Anyway, the upshot is that while I learned all about the Hunger Games themselves[1] and a fair amount about Katniss Everdeen, our narrator-heroine, I did not learn very much yet about the hidden secrets of the dark future. But that’s cool, I have two other books where that can happen, and in the meantime the book was just compulsively readable. Of course, it had a few problems as well, though I hasten to add that none of them dampened my interest one bit. It’s written mostly in present voice, although it dips into the past for flashbacks and history lessons. I thought that would turn out to be a problem, but it’s not so bad, I’m just not used to seeing it. The other, larger problem, is that Katniss is sometimes jaw-droppingly oblivious as a direct result of her overabundance of natural suspicion[2]. I thought this would break the character, and it may yet, but not so far; because, so far, it has been at least as much hindrance to her as it has been benefit, and it turns out I’m interested in reading about characters with flaws that actually affect the progression of the story. As long as she either fixes herself or eventually gets badly hurt, I will have no complaint here either in the long run. (And it’s not like that suspicion of hers is unjustified, given her world.)

So, cool setting, cool plot, interesting narrator, and if the rest of the characters were just a little beyond two-dimensional at best, well, that didn’t bother me through the voice of this particular narrator. It might in the movie, but then again, the characters in the movie might have more depth. All that matters for now is, y’know, this was a pretty good book! I should find the next one, eh?

[1] Enough to make me wonder how they can adapt this young adult book as anything but an R-rated festival of violence without changing a lot of things during the Games themselves. I shouldn’t care about that, but, well, you saw the Battle Royale reference earlier, right?
[2] Well, okay, and a third problem, not so much for me but maybe for you if you are not in fact a teenaged reader, which I expect you will not be if you’re reading this particular review, is the occasionally awkward “Who do I really like, if anyone?” or “What will my first kiss be like?” folderol that when you get right down to it are the only parts of the book that felt like they were aimed at a young adult audience, and I almost wonder if they were conceived after the fact to get the book into this particular… genre? That doesn’t seem like it should be the right word.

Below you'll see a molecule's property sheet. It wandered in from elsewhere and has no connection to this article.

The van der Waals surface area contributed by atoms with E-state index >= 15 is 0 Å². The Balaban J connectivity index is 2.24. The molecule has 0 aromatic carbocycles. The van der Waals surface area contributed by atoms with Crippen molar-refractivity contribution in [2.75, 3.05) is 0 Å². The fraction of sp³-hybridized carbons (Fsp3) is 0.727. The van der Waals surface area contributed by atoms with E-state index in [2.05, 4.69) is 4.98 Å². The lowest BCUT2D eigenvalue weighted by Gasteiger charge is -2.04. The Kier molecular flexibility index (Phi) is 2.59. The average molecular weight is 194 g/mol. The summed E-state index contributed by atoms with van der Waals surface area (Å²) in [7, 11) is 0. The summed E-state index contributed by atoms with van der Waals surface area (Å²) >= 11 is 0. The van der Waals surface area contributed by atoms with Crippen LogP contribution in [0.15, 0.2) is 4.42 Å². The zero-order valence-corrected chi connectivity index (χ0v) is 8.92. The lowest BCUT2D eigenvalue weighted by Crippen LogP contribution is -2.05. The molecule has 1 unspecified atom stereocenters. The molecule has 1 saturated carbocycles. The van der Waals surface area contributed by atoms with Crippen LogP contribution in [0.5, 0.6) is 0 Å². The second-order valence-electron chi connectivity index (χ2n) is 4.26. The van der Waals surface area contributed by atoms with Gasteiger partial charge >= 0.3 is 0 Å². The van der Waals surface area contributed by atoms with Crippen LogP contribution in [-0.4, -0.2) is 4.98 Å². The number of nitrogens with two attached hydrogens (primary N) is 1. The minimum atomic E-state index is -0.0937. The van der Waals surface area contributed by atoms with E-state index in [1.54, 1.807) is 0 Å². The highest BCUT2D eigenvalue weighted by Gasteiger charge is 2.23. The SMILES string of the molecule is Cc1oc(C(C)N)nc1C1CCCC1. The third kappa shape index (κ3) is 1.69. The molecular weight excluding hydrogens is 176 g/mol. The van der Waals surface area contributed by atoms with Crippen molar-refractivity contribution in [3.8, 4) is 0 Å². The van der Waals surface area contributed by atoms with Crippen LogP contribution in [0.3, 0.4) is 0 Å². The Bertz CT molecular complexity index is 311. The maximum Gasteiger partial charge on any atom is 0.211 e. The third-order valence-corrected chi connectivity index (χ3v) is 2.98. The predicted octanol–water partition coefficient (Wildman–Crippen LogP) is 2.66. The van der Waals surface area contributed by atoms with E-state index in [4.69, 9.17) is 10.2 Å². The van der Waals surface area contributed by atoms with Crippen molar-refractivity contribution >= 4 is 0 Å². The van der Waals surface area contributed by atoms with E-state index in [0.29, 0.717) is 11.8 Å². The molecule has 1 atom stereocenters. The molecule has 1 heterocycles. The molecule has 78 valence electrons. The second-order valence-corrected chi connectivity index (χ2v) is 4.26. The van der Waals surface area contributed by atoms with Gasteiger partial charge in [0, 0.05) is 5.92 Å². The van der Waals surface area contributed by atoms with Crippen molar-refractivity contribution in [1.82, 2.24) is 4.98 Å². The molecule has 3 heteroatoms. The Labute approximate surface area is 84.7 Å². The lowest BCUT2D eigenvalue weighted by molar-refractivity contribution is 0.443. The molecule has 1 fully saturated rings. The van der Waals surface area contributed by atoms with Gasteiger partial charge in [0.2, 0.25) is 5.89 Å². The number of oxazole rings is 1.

Harry Potter and the Deathly Hallows

I honestly couldn’t tell you the last time I read a book this long this fast, although at a hunch I’d call it the sixth book of the same series. There’s something about being caught up in the flood of a cultural phenomenon that I really enjoy. For a few days (which basically predate this review), everyone has only this one thing on their minds. Well, maybe not literally everyone, but enough of everyone to annoy the holdouts. But at the end of all that, it’s still got to be talked about out of context as its own work, not merely as the reaction to the phenomenon. It has to be if you’re me, at least, since I do this thing.

I suppose the question is, does Harry Potter and the Deathly Hallows live up to the hype of being the conclusion of a series worth billions of dollars that will eventually spawn seven movies worth additional billions of dollars and not incidentally the hype of being the fastest-selling book in history? Well. It probably doesn’t. I mean, come on, that’s an unreasonable amount of pressure, right? But does it live up to the expectations of a series that has purposefully set out to reflect the process of growing up, and maybe teach children a little bit about that, through the lens of a magical world under assault by an evil thought destroyed twenty years earlier but which had instead merely bided its time while its power slowly grew back under everyone’s noses, most people unwilling to believe it could happen again? And does it work as an England approaching World War II allegory at the same time? I’m gonna go with a resounding yes on that one.

I’m just saying, good stuff. It stopped being a children’s story books ago, but this one is probably a bit much even for some of the early teen set. It’s every bit as dark and as dire as it should be, to match with the stakes that Rowling has been implying for most of the series. And impressively, I found the conclusion satisfactory. That sounds like faint praise, but it shouldn’t be taken as such. I just wasn’t sure there would be any way that could happen, due to the unreasonable expectations I’ve mentioned previously. It’s not the great series of the age or anything, but, taken as a whole, it’s a really good fantasy series, and that’s not nothing.

Spoilers below the cut, not because I need them to finish the review: it’s pretty well done, I guess. But there are definitely things worth a mention. And when I say spoilers, I mean that I’m letting fly with plot-destruction of complete magnitude, here. Seriously. Continue reading